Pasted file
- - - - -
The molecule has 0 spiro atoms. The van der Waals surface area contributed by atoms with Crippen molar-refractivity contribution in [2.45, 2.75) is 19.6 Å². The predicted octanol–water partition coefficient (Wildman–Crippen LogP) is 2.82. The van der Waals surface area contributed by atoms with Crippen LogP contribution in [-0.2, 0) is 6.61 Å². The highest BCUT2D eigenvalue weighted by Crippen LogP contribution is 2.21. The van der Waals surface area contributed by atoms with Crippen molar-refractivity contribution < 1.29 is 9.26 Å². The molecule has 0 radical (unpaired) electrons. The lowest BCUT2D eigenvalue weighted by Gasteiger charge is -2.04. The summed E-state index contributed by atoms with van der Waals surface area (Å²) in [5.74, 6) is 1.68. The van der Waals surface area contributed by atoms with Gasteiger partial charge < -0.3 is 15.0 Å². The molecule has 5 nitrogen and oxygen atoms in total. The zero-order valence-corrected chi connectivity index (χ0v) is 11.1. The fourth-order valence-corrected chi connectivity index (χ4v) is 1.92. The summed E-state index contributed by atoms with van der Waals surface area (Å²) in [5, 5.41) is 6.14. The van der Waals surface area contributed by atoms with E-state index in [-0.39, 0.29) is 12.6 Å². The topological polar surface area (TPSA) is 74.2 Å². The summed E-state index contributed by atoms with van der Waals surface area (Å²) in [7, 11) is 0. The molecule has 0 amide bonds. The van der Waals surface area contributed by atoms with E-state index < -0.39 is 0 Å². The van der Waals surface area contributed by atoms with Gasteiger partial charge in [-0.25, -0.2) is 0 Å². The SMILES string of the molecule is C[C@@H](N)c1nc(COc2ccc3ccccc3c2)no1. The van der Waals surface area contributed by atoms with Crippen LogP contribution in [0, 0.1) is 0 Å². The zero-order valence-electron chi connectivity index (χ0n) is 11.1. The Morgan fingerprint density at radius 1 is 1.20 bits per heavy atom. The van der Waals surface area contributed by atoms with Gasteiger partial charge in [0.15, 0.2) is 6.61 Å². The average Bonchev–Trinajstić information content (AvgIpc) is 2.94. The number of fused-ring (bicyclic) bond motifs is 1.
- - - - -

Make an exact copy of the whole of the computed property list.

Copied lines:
The molecule has 0 spiro atoms. The van der Waals surface area contributed by atoms with Crippen molar-refractivity contribution in [2.45, 2.75) is 19.6 Å². The predicted octanol–water partition coefficient (Wildman–Crippen LogP) is 2.82. The van der Waals surface area contributed by atoms with Crippen LogP contribution in [-0.2, 0) is 6.61 Å². The highest BCUT2D eigenvalue weighted by Crippen LogP contribution is 2.21. The van der Waals surface area contributed by atoms with Crippen molar-refractivity contribution < 1.29 is 9.26 Å². The molecule has 0 radical (unpaired) electrons. The lowest BCUT2D eigenvalue weighted by Gasteiger charge is -2.04. The summed E-state index contributed by atoms with van der Waals surface area (Å²) in [5.74, 6) is 1.68. The van der Waals surface area contributed by atoms with Gasteiger partial charge < -0.3 is 15.0 Å². The molecule has 5 nitrogen and oxygen atoms in total. The zero-order valence-corrected chi connectivity index (χ0v) is 11.1. The fourth-order valence-corrected chi connectivity index (χ4v) is 1.92. The summed E-state index contributed by atoms with van der Waals surface area (Å²) in [5, 5.41) is 6.14. The van der Waals surface area contributed by atoms with E-state index in [-0.39, 0.29) is 12.6 Å². The topological polar surface area (TPSA) is 74.2 Å². The summed E-state index contributed by atoms with van der Waals surface area (Å²) in [7, 11) is 0. The molecule has 0 amide bonds. The van der Waals surface area contributed by atoms with E-state index < -0.39 is 0 Å². The van der Waals surface area contributed by atoms with Gasteiger partial charge in [-0.25, -0.2) is 0 Å². The SMILES string of the molecule is C[C@@H](N)c1nc(COc2ccc3ccccc3c2)no1. The van der Waals surface area contributed by atoms with Crippen LogP contribution in [0, 0.1) is 0 Å². The zero-order valence-electron chi connectivity index (χ0n) is 11.1. The Morgan fingerprint density at radius 1 is 1.20 bits per heavy atom. The van der Waals surface area contributed by atoms with Gasteiger partial charge in [0.15, 0.2) is 6.61 Å². The average Bonchev–Trinajstić information content (AvgIpc) is 2.94. The number of fused-ring (bicyclic) bond motifs is 1.